Chronic complainers are also harmful to people around them. When individuals think and respond in negative and gloomy ways, they unconsciously project these sentiments onto others, a process psychologists call “projective identification.” It’s as if they use other people as a garbage can for their negativity, leaving them feeling burdened down and fatigued.

Surprisingly, this type of “transfer” is quite likely part of our evolutionary constitution. Some neuroscientists believe that human humans have mirror neurons in their brains that are essential for survival. As social beings, our brains automatically replicate the attitudes of others around us, which can help us in times of peril. It can also be used to foster social solidarity. This neuronal mirroring, however, has a negative side effect. People that moan about everything spread their negativity, and before we know it, we’ve turned into complainers ourselves.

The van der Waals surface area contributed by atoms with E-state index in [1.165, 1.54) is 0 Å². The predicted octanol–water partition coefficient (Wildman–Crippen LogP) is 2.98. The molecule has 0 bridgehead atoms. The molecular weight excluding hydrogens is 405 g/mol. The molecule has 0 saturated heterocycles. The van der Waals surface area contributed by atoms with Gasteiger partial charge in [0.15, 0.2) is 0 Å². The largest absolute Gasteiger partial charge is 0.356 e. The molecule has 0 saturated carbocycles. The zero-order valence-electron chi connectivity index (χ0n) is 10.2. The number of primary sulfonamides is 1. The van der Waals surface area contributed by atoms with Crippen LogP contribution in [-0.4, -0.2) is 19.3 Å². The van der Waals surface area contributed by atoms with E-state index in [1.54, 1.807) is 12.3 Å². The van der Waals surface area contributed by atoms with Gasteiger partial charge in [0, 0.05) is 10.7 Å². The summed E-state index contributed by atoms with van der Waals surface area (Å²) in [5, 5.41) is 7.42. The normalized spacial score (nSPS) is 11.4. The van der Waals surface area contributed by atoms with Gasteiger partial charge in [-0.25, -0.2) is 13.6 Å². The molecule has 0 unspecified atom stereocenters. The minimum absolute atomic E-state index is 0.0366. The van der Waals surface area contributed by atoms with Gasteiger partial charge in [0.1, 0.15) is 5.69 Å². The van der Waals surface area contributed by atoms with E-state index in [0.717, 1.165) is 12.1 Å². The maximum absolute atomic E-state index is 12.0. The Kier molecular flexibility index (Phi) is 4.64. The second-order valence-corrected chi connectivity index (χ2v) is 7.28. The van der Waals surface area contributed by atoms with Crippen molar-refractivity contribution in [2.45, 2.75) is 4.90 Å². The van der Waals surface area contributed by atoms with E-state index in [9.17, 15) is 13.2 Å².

Why are you complaining?

Complaining isn’t always a bad thing. Occasional venting and expressing negative feelings to a coworker about challenging situations allows us to get our concerns out in the open, reducing the likelihood of stress reactions. Repressing our emotions may prevent us from naming and solving our situation. People also grumble to make themselves feel better. Returning to David, perhaps he sought Susan’s approval for how unjust or inconvenient his condition was, as well as to develop some form of emotional connection.